PER MERTESACKER has seen so many exceptional youngsters falling by the wayside that he had no idea what to expect of England’s young star Bukayo Saka when he took charge of the Arsenal academy.
But three years down the line the BFG, who won 104 Germany caps and the 2014 World Cup, is charging Saka and fellow youth team graduate Emile Smith Rowe with leading the Gunners back into the Champions League.
Mertesacker’s job involves him overseeing the development of 180 aspiring players in ten teams ranging in age from nine to 23.
And he admits it was impossible for him to know just how special Saka was going to become when he was appointed head of the academy in 2018.
He says: “I remember Freddie Ljungberg making a real effort to get Bukayo up the age groups but I don’t judge players at 16 because I have seen so many really talented players of that age who three years later have no chance.
“It’s between the ages of 16 and 19 that the magic happens. That’s when you see the difference between those players who grab the opportunity with everything they have and those who are given multiple chances and don’t take them.
“Bukayo has the mindset of a lifelong learner and I can only congratulate his parents for raising a son who is so humble, so respectful and so disciplined.
“Watching him play for England fills us with so much pride and even the huge disappointment of missing that penalty at the Euros was the making of him.
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“We absolutely love it that he is such an inspiration who always stays true to himself along the bumpy pathway and has not been distracted by the shiny things that will come to him such as contracts and money.
“He has never lost sight of the fact that he is really fortunate to work under such privileged circumstances and those principles will last longer than any contract that he might sign.
“Only one per cent of academy players will make it in professional football and two thirds of them are no longer involved in the game at any level by the age of 20.
“There are only so many spaces you can facilitate in the senior squad but it’s always been a narrative at Arsenal to give young players a chance to play at the top.
“For example, Luke Ayling was on our books as a schoolboy and if you speak to the academy managers from that time they would have said ‘he’s got no chance whatsoever’.
We absolutely love it that he is an inspiration who always stays true to himself
Per Mertesacker on Bukayo Saka
“But six or seven years on he is playing in the Premier League for Leeds and even if boys don’t make it with Arsenal we are giving them the tools to succeed with someone else.
“It’s all about the motivation and intensity to keep up at the highest level.
“It’s all very well to excel in one training session, but can you do it on a consistent basis?
“Having the commitment to do that is what separates the best from the average. Because the average will not make it to the highest level.
“So we are giving the first team what Arsenal needs to be competitive again with young players at the forefront and we’re asking Bukayo and Emile to lead us back into the Champions League.
“And just as they were inspired by the likes of Jack Wilshere, Cesc Fabregas and Hector Bellerin when they were coming through the academy, now they are inspiring the current crop of nine-year-olds we have here.”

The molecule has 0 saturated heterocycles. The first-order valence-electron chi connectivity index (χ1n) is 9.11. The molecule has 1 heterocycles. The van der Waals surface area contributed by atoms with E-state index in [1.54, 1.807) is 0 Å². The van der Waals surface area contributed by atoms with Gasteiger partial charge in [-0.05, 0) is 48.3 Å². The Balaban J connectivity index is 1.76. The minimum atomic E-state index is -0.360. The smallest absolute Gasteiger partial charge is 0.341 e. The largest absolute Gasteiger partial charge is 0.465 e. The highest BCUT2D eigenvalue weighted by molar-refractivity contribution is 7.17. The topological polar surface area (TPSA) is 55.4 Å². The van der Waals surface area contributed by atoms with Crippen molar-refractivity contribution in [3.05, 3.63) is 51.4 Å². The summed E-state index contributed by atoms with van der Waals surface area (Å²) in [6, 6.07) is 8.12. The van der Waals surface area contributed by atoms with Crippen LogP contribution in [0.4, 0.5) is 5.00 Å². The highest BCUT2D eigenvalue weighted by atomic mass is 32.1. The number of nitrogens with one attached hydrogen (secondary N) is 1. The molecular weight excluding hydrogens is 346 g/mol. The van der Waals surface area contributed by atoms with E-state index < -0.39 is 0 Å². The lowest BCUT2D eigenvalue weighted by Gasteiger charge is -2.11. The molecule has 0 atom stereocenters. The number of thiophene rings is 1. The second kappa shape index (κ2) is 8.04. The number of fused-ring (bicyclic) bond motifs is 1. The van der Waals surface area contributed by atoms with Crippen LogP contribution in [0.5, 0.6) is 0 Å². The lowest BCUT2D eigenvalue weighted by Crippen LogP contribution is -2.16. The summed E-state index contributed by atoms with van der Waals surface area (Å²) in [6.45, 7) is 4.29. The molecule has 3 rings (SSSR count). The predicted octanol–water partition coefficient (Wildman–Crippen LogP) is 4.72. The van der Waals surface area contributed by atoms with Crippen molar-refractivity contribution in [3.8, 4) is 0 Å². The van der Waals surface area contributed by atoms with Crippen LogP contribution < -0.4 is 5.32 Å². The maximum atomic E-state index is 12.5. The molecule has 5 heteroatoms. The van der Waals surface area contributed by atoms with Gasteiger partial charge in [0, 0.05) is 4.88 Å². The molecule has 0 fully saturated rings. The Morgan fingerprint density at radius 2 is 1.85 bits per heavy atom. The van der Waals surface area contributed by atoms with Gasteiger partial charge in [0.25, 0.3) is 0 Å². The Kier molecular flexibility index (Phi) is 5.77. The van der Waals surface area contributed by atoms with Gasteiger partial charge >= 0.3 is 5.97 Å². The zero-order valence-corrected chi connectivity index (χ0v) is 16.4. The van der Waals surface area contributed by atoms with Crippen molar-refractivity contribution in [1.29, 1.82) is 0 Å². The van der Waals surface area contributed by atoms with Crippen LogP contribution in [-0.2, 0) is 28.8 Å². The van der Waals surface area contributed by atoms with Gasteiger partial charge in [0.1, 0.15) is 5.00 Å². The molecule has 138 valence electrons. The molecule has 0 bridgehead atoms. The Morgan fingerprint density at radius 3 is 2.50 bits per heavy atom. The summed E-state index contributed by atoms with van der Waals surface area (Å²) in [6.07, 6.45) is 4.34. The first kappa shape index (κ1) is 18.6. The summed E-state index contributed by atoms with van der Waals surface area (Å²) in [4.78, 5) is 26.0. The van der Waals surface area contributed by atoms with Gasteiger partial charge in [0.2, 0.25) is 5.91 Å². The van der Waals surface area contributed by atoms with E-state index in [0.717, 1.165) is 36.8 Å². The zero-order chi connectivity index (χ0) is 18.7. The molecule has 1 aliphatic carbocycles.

Mertesacker, who spent the final seven years of his playing career with Arsenal before hanging up his boots in 2018, says the progression of sports science has been crucial in his new role.
And the use of the STATSports fitness app – now available to the general public – has proved to be a vital tool to monitor the players’ progress.
FIVE Arsenal kids to watch….
Omari Hutchinson (17)
South London-born attacking midfielder who became an internet sensation when his freestyling skills featured on a viral video when he was only 12.
Charlie Patino (17)
The exciting midfielder has already been described as “the best player who has ever walked through the doors at Hale End,” by head of scouting Sean O’Connor. Was even linked with a move to Barcelona in the summer
Kido Taylor-Hart (19)
Joined Arsenal at seven-years-old and has played for the club at every age level up to Under-23. Has already trained with the first team squad and now hopes to follow Bukayo Saka into the senior team.
Karl Hein (19)
The towering Estonian keeper joined the Arsenal academy three years ago after rejecting an offer from Manchester United. Has already won ten senior caps for Estonia including a Man of the Match display in the goalless draw with Wales in September.
Zane Monlouis (17)
England youth international centre-half who likes to bring the ball out from the back and has been closely monitored by Per Mertesacker for his defensive qualities.
“Physical data is huge and we’re fortunate that our under-12s wear the same monitoring devices as the senior team,” he explains.
“We have a huge database which allows us to track the development of all the players and compare the figures to where the likes of Bukayo were at 13 or 14.
“You cannot be a professional footballer without a physical performance foundation, although you obviously also need excellent decision making, technical execution and the mindset to become a world class player.”
*The new STATSports Arsenal FC Edition is available from the 18th October at www.statsports.com/arsenal
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